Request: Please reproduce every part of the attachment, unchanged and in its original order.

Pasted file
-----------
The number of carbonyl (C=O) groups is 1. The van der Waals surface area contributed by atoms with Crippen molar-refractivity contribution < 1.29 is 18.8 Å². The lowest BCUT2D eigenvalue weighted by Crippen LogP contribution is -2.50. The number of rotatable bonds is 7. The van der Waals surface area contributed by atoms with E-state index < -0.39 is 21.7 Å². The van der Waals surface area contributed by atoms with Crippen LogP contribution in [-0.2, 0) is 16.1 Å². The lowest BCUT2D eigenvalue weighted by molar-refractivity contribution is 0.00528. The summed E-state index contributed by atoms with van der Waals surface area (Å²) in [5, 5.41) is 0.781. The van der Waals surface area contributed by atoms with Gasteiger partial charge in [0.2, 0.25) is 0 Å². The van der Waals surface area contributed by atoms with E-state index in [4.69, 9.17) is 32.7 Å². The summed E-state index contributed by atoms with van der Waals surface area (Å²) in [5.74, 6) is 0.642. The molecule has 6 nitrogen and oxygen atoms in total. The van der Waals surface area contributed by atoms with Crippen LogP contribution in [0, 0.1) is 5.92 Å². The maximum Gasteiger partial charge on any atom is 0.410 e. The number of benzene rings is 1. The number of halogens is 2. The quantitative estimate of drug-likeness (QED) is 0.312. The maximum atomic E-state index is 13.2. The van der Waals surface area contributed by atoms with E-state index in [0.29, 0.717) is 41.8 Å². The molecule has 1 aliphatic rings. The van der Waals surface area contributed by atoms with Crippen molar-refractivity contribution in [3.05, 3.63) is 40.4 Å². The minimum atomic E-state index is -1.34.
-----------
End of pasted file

The number of carbonyl (C=O) groups is 1. The van der Waals surface area contributed by atoms with Crippen molar-refractivity contribution < 1.29 is 18.8 Å². The lowest BCUT2D eigenvalue weighted by Crippen LogP contribution is -2.50. The number of rotatable bonds is 7. The van der Waals surface area contributed by atoms with E-state index < -0.39 is 21.7 Å². The van der Waals surface area contributed by atoms with Crippen LogP contribution in [-0.2, 0) is 16.1 Å². The lowest BCUT2D eigenvalue weighted by molar-refractivity contribution is 0.00528. The summed E-state index contributed by atoms with van der Waals surface area (Å²) in [5, 5.41) is 0.781. The van der Waals surface area contributed by atoms with Gasteiger partial charge in [0.2, 0.25) is 0 Å². The van der Waals surface area contributed by atoms with E-state index in [4.69, 9.17) is 32.7 Å². The summed E-state index contributed by atoms with van der Waals surface area (Å²) in [5.74, 6) is 0.642. The molecule has 6 nitrogen and oxygen atoms in total. The van der Waals surface area contributed by atoms with Crippen LogP contribution in [0, 0.1) is 5.92 Å². The maximum Gasteiger partial charge on any atom is 0.410 e. The number of benzene rings is 1. The number of halogens is 2. The quantitative estimate of drug-likeness (QED) is 0.312. The maximum atomic E-state index is 13.2. The van der Waals surface area contributed by atoms with E-state index in [0.29, 0.717) is 41.8 Å². The molecule has 1 aliphatic rings. The van der Waals surface area contributed by atoms with Crippen molar-refractivity contribution in [3.05, 3.63) is 40.4 Å². The minimum atomic E-state index is -1.34.